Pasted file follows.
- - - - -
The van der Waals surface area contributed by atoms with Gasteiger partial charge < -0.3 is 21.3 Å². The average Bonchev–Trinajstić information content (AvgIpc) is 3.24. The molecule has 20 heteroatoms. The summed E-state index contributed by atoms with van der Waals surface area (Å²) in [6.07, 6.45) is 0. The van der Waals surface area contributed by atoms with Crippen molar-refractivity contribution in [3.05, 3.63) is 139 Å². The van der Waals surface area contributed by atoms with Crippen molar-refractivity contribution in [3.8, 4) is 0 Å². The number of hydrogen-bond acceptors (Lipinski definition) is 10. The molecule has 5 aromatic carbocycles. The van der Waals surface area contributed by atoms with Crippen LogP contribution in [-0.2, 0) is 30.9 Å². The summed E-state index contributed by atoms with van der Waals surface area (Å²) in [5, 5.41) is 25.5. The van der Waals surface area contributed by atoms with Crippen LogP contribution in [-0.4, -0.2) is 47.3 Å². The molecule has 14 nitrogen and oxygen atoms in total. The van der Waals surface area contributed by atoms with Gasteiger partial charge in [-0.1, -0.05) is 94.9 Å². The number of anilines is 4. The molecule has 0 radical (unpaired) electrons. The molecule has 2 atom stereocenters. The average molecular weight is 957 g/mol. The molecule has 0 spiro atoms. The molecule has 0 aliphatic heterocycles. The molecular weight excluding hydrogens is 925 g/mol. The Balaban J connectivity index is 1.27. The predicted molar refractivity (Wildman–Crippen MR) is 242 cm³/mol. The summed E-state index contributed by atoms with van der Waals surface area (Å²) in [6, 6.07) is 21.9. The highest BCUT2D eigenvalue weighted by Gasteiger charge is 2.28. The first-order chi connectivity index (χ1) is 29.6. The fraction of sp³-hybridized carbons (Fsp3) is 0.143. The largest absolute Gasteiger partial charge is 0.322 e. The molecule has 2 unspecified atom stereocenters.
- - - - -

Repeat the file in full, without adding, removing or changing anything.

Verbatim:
The van der Waals surface area contributed by atoms with Gasteiger partial charge < -0.3 is 21.3 Å². The average Bonchev–Trinajstić information content (AvgIpc) is 3.24. The molecule has 20 heteroatoms. The summed E-state index contributed by atoms with van der Waals surface area (Å²) in [6.07, 6.45) is 0. The van der Waals surface area contributed by atoms with Crippen molar-refractivity contribution in [3.05, 3.63) is 139 Å². The van der Waals surface area contributed by atoms with Crippen molar-refractivity contribution in [3.8, 4) is 0 Å². The number of hydrogen-bond acceptors (Lipinski definition) is 10. The molecule has 5 aromatic carbocycles. The van der Waals surface area contributed by atoms with Crippen LogP contribution in [-0.2, 0) is 30.9 Å². The summed E-state index contributed by atoms with van der Waals surface area (Å²) in [5, 5.41) is 25.5. The van der Waals surface area contributed by atoms with Crippen LogP contribution in [-0.4, -0.2) is 47.3 Å². The molecule has 14 nitrogen and oxygen atoms in total. The van der Waals surface area contributed by atoms with Gasteiger partial charge in [-0.1, -0.05) is 94.9 Å². The number of anilines is 4. The molecule has 0 radical (unpaired) electrons. The molecule has 2 atom stereocenters. The average molecular weight is 957 g/mol. The molecule has 0 spiro atoms. The molecule has 0 aliphatic heterocycles. The molecular weight excluding hydrogens is 925 g/mol. The Balaban J connectivity index is 1.27. The predicted molar refractivity (Wildman–Crippen MR) is 242 cm³/mol. The summed E-state index contributed by atoms with van der Waals surface area (Å²) in [6, 6.07) is 21.9. The highest BCUT2D eigenvalue weighted by Gasteiger charge is 2.28. The first-order chi connectivity index (χ1) is 29.6. The fraction of sp³-hybridized carbons (Fsp3) is 0.143. The largest absolute Gasteiger partial charge is 0.322 e. The molecule has 2 unspecified atom stereocenters.